It’s difficult to fully understand why, but there appears to be a general consensus that Kumail Nanjiani is perfect buddy movie fodder.
Maybe they feel that he can’t be trusted on his own, and needs supervision, or, worse than that, he simply can’t carry a film by himself. He recently teamed up with last year’s Stuber opposite Dave Bautista, and then he coupled up in 2017’s The Big Sick.
He reconnects here with that film’s director, for his latest buddying up flick, that sees him couple up with Issa Rae in this quirky rom-com.
After four years of being together in New Orleans, Leilani (Rae) and Jibran (Nanjiani) have reached that point in their relationship, where it’s clearly drawing to a close. The problem is, neither has expressed it out loud to the other as yet. Until now.
It transpires that this joint realisation turns out to be a momentous occasion. Not for the fact that they finally admit to how they feel about each other, but because Jibran knocks a cyclist over in their car as they’re driving having the discussion.
Thankfully he’s OK – well, he is for a bit, until someone else comes onto the scene and makes the situation that little bit worse, to the point that the said cyclist is now an ex-cyclist.
Instead of turning themselves into the cops and explaining the bizarre set of events, they decide to go on the run and attempt to solve the mystery themselves, to put them in the clear. But as neither exactly have any detectiving experience, their attempt to get to the bottom of it all, doesn’t go to plan.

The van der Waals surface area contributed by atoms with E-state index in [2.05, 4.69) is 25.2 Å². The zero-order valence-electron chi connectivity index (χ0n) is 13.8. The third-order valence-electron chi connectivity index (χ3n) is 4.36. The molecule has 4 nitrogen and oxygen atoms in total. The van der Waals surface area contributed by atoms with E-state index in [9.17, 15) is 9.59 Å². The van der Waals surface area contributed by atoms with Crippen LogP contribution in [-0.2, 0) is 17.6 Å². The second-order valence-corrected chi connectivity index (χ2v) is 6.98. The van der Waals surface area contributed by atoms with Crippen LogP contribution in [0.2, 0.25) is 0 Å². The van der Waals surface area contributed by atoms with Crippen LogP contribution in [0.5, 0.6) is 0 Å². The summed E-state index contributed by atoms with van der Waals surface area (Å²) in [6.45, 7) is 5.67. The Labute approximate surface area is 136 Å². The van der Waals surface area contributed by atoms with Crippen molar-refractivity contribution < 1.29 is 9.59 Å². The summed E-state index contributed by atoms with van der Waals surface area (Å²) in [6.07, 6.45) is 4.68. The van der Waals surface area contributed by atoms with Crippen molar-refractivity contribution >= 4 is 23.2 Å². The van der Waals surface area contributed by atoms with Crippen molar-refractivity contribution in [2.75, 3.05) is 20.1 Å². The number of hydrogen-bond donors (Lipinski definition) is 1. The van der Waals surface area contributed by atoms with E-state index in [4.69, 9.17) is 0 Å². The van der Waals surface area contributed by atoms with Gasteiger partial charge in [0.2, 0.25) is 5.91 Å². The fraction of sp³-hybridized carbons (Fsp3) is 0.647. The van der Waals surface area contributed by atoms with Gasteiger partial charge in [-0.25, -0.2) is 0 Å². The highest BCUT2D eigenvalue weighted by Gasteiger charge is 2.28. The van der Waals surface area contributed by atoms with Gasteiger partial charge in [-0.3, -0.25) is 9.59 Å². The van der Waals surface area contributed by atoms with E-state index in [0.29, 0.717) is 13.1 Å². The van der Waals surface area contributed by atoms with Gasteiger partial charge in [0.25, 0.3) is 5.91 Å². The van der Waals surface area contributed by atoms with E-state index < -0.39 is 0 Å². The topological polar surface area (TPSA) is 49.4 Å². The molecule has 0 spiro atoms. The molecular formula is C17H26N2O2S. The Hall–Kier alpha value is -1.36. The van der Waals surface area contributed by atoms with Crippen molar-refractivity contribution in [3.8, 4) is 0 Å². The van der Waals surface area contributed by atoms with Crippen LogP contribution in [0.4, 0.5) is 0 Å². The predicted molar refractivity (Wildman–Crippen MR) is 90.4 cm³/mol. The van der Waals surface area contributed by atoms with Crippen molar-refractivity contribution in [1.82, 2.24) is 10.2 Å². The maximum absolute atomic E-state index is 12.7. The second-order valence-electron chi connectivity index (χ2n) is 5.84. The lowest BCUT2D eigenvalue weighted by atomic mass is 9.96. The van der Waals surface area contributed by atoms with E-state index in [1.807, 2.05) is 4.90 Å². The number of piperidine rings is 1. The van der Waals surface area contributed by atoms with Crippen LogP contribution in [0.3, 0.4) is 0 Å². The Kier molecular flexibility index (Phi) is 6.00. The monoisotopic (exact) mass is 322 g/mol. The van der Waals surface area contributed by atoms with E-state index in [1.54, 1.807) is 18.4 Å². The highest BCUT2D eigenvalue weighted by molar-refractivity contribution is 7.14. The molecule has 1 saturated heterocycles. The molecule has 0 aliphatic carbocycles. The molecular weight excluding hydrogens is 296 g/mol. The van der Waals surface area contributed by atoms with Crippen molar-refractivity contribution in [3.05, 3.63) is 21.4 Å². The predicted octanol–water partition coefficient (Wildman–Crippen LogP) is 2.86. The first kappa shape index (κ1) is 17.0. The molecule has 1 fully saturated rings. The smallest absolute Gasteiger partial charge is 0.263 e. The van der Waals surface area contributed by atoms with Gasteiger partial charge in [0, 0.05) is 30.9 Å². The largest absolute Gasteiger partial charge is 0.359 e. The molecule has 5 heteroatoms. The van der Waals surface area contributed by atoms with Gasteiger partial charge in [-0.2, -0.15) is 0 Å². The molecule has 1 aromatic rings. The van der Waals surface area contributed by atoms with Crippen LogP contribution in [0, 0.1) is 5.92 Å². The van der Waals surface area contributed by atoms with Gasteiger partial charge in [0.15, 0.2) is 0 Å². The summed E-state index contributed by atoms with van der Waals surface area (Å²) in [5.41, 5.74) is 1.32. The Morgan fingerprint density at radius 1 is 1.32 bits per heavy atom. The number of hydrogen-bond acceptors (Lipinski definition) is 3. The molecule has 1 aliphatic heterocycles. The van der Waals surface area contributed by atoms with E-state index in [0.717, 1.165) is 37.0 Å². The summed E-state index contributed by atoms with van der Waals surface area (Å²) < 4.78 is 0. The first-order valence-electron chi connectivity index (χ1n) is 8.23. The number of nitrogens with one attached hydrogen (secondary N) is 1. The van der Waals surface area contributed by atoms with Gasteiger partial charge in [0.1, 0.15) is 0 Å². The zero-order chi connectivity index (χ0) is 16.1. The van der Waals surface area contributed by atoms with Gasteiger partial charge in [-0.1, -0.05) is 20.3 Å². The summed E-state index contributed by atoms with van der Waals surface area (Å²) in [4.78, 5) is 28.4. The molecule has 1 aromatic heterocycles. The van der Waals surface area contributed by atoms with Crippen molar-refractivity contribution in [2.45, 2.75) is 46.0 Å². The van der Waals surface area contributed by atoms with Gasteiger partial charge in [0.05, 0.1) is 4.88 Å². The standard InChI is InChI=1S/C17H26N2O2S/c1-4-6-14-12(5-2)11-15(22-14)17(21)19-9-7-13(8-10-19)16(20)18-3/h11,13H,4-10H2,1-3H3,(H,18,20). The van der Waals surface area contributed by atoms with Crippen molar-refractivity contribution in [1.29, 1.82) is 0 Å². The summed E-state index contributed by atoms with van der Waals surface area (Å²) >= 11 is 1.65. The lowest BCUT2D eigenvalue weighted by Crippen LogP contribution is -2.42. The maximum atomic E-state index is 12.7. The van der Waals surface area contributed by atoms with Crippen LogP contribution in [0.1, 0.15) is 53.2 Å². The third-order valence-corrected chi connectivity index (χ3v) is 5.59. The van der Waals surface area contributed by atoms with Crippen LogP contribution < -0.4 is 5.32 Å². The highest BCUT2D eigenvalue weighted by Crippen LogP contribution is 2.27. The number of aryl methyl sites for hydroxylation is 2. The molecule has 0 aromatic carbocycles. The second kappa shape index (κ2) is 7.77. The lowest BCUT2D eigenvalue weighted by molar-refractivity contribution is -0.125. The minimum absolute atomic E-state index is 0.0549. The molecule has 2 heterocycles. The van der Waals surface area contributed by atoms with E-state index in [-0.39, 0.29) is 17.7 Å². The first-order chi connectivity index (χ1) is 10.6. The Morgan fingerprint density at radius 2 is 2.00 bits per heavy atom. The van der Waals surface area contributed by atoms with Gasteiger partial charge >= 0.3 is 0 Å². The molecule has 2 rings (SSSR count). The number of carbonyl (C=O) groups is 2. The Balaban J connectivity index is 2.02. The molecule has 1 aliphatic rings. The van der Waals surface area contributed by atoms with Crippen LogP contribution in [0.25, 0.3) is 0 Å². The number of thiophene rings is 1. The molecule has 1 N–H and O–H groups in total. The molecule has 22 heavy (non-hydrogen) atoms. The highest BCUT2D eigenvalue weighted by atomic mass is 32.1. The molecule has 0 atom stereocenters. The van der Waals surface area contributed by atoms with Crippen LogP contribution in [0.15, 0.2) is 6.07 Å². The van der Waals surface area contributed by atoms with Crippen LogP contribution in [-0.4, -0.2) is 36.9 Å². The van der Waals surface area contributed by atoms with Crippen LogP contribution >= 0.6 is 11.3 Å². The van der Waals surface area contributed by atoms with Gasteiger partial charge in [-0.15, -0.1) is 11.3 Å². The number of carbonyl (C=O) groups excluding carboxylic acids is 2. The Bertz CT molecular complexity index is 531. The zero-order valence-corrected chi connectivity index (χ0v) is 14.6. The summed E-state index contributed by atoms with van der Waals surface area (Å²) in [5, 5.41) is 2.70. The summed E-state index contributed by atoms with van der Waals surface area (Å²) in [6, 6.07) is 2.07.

As the film begins, it has the hallmarks of being both an agreeable and enjoyable rom-com. Not long in however, and it takes a curious turn. Not content with being simply a sharp rom-com, the film undertakes a gear change or three, by also attempting to add a crime element.
The problem is, this shift, that happens fairly early on, is all too jarring, throwing in an unnecessary genre just for the hell of it. This extra element soon makes the film far stodgier than needs be, to the point where it actually makes what would normally be a zippy running time of 90 minutes, into slow-running treacle.
There’s certainly an enjoyable chemistry between the two leads, with some cheeky dialogue exchanged, but with the crime-heavy plot thrown in, it just feels like one genre too many for the film to handle. It's like a cynical remake of Hart to Hart for dating millenials - "when they broke up, it was moider".
It doesn’t feel like the criminal element was terribly well thought out either; it’s all rather clumsy, adding absolutely nothing of interest to the plot.
Kudos to director Michael Showalter with an attempt to produce something other than a bog-standard rom-com, but in retrospect, if he had gone down that particular road, there may well have been a far better film at the end of it.
Although this buddy flick has its moments, perhaps it’s time for Nanjiani to go it alone, if he’s to have any chance of keeping that spark alive, and that precious relationship with audiences going.